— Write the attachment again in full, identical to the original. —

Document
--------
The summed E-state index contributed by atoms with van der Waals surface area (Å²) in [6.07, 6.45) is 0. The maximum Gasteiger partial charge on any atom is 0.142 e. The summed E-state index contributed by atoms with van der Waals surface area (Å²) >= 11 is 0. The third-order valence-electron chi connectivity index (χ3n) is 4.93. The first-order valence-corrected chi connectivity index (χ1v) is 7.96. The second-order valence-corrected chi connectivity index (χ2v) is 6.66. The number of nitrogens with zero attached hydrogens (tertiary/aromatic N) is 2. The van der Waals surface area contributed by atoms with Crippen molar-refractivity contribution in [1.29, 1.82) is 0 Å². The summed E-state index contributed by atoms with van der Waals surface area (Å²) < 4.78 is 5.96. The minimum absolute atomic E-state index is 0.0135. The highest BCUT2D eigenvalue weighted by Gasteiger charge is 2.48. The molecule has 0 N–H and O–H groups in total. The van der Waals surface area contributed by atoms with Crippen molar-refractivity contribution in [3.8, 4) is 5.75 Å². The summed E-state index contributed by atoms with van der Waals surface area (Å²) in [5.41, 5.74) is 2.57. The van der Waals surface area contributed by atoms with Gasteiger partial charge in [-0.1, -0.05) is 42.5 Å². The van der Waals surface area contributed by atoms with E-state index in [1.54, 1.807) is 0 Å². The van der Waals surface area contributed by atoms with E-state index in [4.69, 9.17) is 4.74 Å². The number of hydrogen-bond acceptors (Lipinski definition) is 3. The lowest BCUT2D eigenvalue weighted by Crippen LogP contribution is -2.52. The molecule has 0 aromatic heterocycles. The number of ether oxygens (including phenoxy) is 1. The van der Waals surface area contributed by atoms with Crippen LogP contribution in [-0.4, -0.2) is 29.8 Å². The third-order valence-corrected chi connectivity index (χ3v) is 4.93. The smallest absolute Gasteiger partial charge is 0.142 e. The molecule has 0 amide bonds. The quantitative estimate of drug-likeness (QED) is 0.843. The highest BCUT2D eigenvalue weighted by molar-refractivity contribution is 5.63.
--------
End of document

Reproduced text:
The summed E-state index contributed by atoms with van der Waals surface area (Å²) in [6.07, 6.45) is 0. The maximum Gasteiger partial charge on any atom is 0.142 e. The summed E-state index contributed by atoms with van der Waals surface area (Å²) >= 11 is 0. The third-order valence-electron chi connectivity index (χ3n) is 4.93. The first-order valence-corrected chi connectivity index (χ1v) is 7.96. The second-order valence-corrected chi connectivity index (χ2v) is 6.66. The number of nitrogens with zero attached hydrogens (tertiary/aromatic N) is 2. The van der Waals surface area contributed by atoms with Crippen molar-refractivity contribution in [1.29, 1.82) is 0 Å². The summed E-state index contributed by atoms with van der Waals surface area (Å²) < 4.78 is 5.96. The minimum absolute atomic E-state index is 0.0135. The highest BCUT2D eigenvalue weighted by Gasteiger charge is 2.48. The molecule has 0 N–H and O–H groups in total. The van der Waals surface area contributed by atoms with Crippen molar-refractivity contribution in [3.8, 4) is 5.75 Å². The summed E-state index contributed by atoms with van der Waals surface area (Å²) in [5.41, 5.74) is 2.57. The van der Waals surface area contributed by atoms with Gasteiger partial charge in [-0.1, -0.05) is 42.5 Å². The van der Waals surface area contributed by atoms with E-state index in [1.54, 1.807) is 0 Å². The van der Waals surface area contributed by atoms with E-state index in [4.69, 9.17) is 4.74 Å². The number of hydrogen-bond acceptors (Lipinski definition) is 3. The lowest BCUT2D eigenvalue weighted by Crippen LogP contribution is -2.52. The molecule has 0 aromatic heterocycles. The number of ether oxygens (including phenoxy) is 1. The van der Waals surface area contributed by atoms with Crippen LogP contribution in [-0.4, -0.2) is 29.8 Å². The third-order valence-corrected chi connectivity index (χ3v) is 4.93. The smallest absolute Gasteiger partial charge is 0.142 e. The molecule has 0 amide bonds. The quantitative estimate of drug-likeness (QED) is 0.843. The highest BCUT2D eigenvalue weighted by molar-refractivity contribution is 5.63.